Usually, we're telling you about bigger 3D printer build volumes, not smaller ones. But this is a bit different. Optomec has taken a highly sophisticated 3D printing process for metals and made it available in a smaller machine.
Engineers have been producing metal components, not just prototypes, for several years using Optomec's version of selective laser sintering (SLS), which the company calls LENS (Laser Engineered Net Shaping). The components built have been relatively large, with a process work envelope of 900 mm x 1,500 mm x 900 mm (35.43 inch x 59.0 inch x 35.43 inch) for the company's largest machine, the 850-R. That one deposits material such as standard steels, titanium, and nickel alloys at up to 500 g/hr (1.1 lb/hr).
Click on the image below to start the slideshow.
Optomec's original, large 850-R system is used for making final production parts or prototypes, and repairing metallic components, such as this casing. (Source: Optomec)
Optomec says that for many applications the mechanical properties of components built with the process are equivalent to those of wrought metals. For example, independent testing has shown that the fatigue strength of Ti 6-4 matches the fatigue strength of wrought annealed material. Yield strength and tensile strength of the 3D-printed material were actually better at 973 MPa and 1077 MPa versus 834 MPa and 973 MPa, respectively, for Ti-6Al-4V, a titanium/aluminum alloy. Among other things, Ti-6Al-4V alloys are used for structural components on commercial aircraft.
Originally developed at Sandia National Laboratories, the LENS process has been used for prototyping and manufacturing military and aerospace components, as well as medical instruments and implants. It can be used for adding layers of metals to an existing component to improve its wear resistance, or add features to large cast components, such as a flange or boss. The process has also been optimized for repairing military and aerospace metallic components, such as restoring their inner diameters or inside blind holes. (Watch a video demonstrating the process below.)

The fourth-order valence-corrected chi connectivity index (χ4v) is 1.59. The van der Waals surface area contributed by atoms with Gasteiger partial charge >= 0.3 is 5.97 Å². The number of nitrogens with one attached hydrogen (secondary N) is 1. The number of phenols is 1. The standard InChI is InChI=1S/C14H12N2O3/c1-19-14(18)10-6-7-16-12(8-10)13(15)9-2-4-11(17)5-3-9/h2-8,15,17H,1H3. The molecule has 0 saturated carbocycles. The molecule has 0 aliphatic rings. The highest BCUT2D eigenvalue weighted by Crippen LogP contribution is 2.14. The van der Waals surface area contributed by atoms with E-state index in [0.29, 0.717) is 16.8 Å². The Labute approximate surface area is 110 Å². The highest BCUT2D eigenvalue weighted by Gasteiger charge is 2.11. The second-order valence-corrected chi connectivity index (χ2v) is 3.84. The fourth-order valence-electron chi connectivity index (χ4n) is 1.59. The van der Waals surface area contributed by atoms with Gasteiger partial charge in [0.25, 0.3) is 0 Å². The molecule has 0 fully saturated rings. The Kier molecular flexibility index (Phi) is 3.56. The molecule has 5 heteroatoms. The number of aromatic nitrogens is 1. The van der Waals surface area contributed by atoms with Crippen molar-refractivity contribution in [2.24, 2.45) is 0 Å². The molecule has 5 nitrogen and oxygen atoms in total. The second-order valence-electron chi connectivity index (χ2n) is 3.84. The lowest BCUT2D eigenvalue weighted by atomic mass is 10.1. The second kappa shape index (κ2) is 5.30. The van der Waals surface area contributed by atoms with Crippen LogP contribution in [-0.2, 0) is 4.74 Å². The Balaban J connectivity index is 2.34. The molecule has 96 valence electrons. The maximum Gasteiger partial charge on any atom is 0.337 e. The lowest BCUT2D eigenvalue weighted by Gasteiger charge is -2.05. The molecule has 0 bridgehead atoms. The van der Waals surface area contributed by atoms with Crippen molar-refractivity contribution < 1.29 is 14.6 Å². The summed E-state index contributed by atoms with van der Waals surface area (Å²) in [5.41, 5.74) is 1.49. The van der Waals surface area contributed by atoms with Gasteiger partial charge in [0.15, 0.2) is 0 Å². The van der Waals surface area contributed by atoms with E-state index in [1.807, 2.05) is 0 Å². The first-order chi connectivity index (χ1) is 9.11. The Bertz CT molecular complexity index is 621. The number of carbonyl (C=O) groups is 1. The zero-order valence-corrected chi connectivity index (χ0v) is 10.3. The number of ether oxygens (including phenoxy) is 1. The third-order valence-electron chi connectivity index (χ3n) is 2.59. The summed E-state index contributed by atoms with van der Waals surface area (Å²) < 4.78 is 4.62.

The new machine, the LENS 450, is built with the same basic technology, but it has a much smaller process work envelope of 100 mm x 100 mm x 100 mm (3.94 inch x 3.94 inch x 3.94 inch). It also has a much slower (about 6.25 times slower) maximum deposition rate of 80 g/hr (2.82 oz/hr). It comes with a 400W fiber laser, a motion control system, and proprietary process control and part preparation software. The machine prints titanium, stainless steel, cobalt chrome, and superalloys.
So why would anyone want one of these? Interestingly, Optomec says it has developed this model to help proliferate the use of metals in additive manufacturing. The company is aiming the printer at university mechanical and materials engineering departments and labs, for the purpose of training the next generation of engineers in AM, and specifically, AM with metals.
The first machine will be delivered to the University of Pittsburgh's department of mechanical engineering and materials science, for use in the department's advanced manufacturing program. The university is a member of the federally sponsored National Additive Manufacturing Innovation Institute (NAMII). Wouldn't it be interesting if this became a trend?
I wonder if this isn't possibly the beginning of a trend: 3D printer manufacturers making smaller versions of their machines with smaller build volumes that still can use complex 3D printing technologies. This one's aimed at a the growing number of AM labs in various universities for R&D, but also to train the next generation of engineers in the technology. And the fact that this university is a member of NAMII, which aims to bring together academia, government agencies and commercial interests to further the technology, seems significant to me. What do others think?
Many of the materials in this slideshow are resins or elastomers, plus reinforced materials, styrenics, and PLA masterbatches. Applications range from automotive and aerospace to industrial, consumer electronics and wearables, consumer goods, medical and healthcare, as well as sporting goods, and materials for protecting food and beverages.
Engineers trying to keep track of the ever-ballooning number of materials and machines for additive manufacturing and 3D printing now have some relief: a free searchable database with more than 350 machines and 450 different materials.
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